Preliminary prescreening of the 44 QPP hybrids for relative competitive assessment involved measuring the following traits: germination rate (Germination), days to pollination (DAP), rot/pest susceptibility (Rot), number of ears harvested per row out of 15 seeds planted (NEH), ear length (EL), number of kernel rows per ear (RPE), ear weight (or weight of ear’s grain, WEG), 100-grain weight (100GW), kernel size (KS), kernel vitreousness (Vit), popability (PA), expansion volume (EV), flake type (FT), kernel color (KC), and amino acid profile of kernels and popped flakes in air, oil, and microwaved conditions. Germination, DAP, Rot, and NEH were measured on all plants/ears in each plot. EL, RPE, WEG, 100GW, KS, Vitreousness, PA, EV, and FT were measured on five selected ears per row and averaged for one measurement per row. EL and RPE were measured prior to shelling. WEG, KS, Vitreousness, and 100-grain weight were measured after shelling but prior to pooling the five ears’ kernels. One hundred grain weight has commonly replaced 1000-grain weight in popcorn research (Li et al., 2007, 2008; Dar et al., 2018). Final traits (PA, EV, and FT) were measured after moisture equilibration for 6 weeks in a conditioning room set at 14% moisture. Following analysis of these traits, 10 superior hybrids were selected for amino acid profiling.
Kernel Size was determined by counting the number of kernels in batches of 10-grams per ear, per row and averaging values. One-hundred grain weight was found through this estimate and appropriating the influence of each ear’s value to the final average by Ear Weight. Vitreousness was determined through light-box screening and qualitatively scored on a 1–7 scale of complete opacity to complete vitreousness, as previously described (Vivek et al., 2008; Ren et al., 2018; Supplementary Figure S1). Popability was measured by weighing one replication of 20 grams per row, counting the total number of kernels, and after popping, counting the number of unpopped kernels. Expansion volume was evaluated through popping in a domestic Orville Redenbacher Hot Air Popcorn Popper and measuring the total popped flake volume in a 1 liter cylinder. One batch of 20 g of kernels per row was measured. Flake type was determined by evaluating one randomly selected batch of 20 g of popped kernels and annotating flake type as mushroom, unilateral, bilateral, or multilateral according to previously described terminology (Eldredge and Thomas, 1959; Sweley et al., 2011).
Free and protein-bound amino acid profiles were analyzed at the University of Missouri according to published procedures (Angelovici et al., 2013; Yobi and Angelovici, 2018). Acidic hydrolysis of protein-bound amino acids destroys tryptophan and cysteine, and confounds asparagine and aspartate (Asx) and glutamate and glutamine (Glx), but all free amino acids were recovered in native form (Supplementary Tables S1, S2, S4–S9). After determining the top 10 hybrids, profiles from one replication of unpopped kernel powder per three rows per location (six samples) for each hybrid was quantified. Three kernels were ground and pooled for each replication, and all ground powder per row was used for UPLC-MSMS protein bound and free amino acid profiling. In addition to the 10 best hybrids, biological replications of QPP inbred lines (two), original proprietary popcorn (four replications for Parents 1 and 2, two replications for Parents 3 and 4), QPM dent parents (four replications for CML154Q and K0326Y, two for Tx807), and B73 (four) were also analyzed for protein-bound and free amino acid relative content. Popped flakes were also measured for free- and protein-bound amino acid determination. Four replications of five hybrids and Popcorn Parents 1 and 2 were each air-popped, microwave-popped, and oil-popped (for a total of 12 popped samples per line), and flakes were frozen in liquid nitrogen and ground in a mortar and pestle to make a fine powder.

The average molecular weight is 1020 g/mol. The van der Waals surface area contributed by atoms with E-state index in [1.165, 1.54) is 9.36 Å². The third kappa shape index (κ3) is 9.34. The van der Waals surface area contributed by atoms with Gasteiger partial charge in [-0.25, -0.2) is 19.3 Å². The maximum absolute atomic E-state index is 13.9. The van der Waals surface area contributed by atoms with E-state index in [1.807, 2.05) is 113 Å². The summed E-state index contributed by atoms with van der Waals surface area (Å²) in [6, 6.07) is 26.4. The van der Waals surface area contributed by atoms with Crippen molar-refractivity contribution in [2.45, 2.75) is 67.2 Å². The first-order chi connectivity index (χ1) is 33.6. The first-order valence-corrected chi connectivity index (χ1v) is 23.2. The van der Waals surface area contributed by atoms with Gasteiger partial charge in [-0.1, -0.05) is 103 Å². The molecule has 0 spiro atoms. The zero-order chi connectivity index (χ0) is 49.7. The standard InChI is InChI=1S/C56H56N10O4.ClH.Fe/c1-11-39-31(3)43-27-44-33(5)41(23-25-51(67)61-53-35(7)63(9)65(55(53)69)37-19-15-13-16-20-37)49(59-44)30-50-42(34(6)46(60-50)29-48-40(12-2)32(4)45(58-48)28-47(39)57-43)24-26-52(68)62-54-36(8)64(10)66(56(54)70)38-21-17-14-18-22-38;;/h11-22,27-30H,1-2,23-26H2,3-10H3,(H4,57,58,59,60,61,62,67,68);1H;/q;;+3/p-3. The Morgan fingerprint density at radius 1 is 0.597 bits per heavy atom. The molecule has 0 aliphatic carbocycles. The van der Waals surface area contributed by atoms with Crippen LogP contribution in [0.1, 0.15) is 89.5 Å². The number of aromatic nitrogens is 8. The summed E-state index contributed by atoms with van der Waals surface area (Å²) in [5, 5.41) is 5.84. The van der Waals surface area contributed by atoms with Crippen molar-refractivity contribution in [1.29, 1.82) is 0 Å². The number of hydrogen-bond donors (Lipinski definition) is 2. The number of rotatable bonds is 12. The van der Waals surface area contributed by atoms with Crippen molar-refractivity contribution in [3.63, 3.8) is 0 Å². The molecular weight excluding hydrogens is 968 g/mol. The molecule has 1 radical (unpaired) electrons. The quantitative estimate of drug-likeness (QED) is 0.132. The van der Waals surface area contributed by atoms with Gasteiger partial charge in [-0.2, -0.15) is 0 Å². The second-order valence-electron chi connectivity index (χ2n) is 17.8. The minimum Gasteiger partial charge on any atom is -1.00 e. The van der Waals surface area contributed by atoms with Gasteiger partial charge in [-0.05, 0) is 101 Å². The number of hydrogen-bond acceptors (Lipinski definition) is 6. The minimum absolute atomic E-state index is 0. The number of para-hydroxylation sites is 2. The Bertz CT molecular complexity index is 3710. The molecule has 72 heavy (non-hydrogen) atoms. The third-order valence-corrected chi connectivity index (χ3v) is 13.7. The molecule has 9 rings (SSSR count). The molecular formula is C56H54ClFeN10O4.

QPP Inbred and Hybrid Analysis
The statistical model used for preliminary internal ranking of QPP hybrids is given by Equation (1):
Where yijk is the hybrid’s response, μ is the overall mean, βi is the environmental effect, τj is the treatment effect, (βτ)ij is the location∗treatment interaction, and ϵijk is the plot∗treatment∗block random effect, or error (Griffing, 1956; Addelman, 1969). The treatment effect was considered random to estimate genetic values and Type II sums of squares was used to compute the Analysis of Variance to maintain proper degrees of freedom with missing hybrid data.
Equation (1) was used sequentially with maternal, paternal, and hybrid treatments as random effects in ASReml-R software to estimate genetic values and standard errors (Butler, 2019). Genetic repeatability and maternal and paternal broad-sense heritabilities were calculated utilizing the genetic variance and phenotypic variance components as shown in Equation (6) (Isik et al., 2017):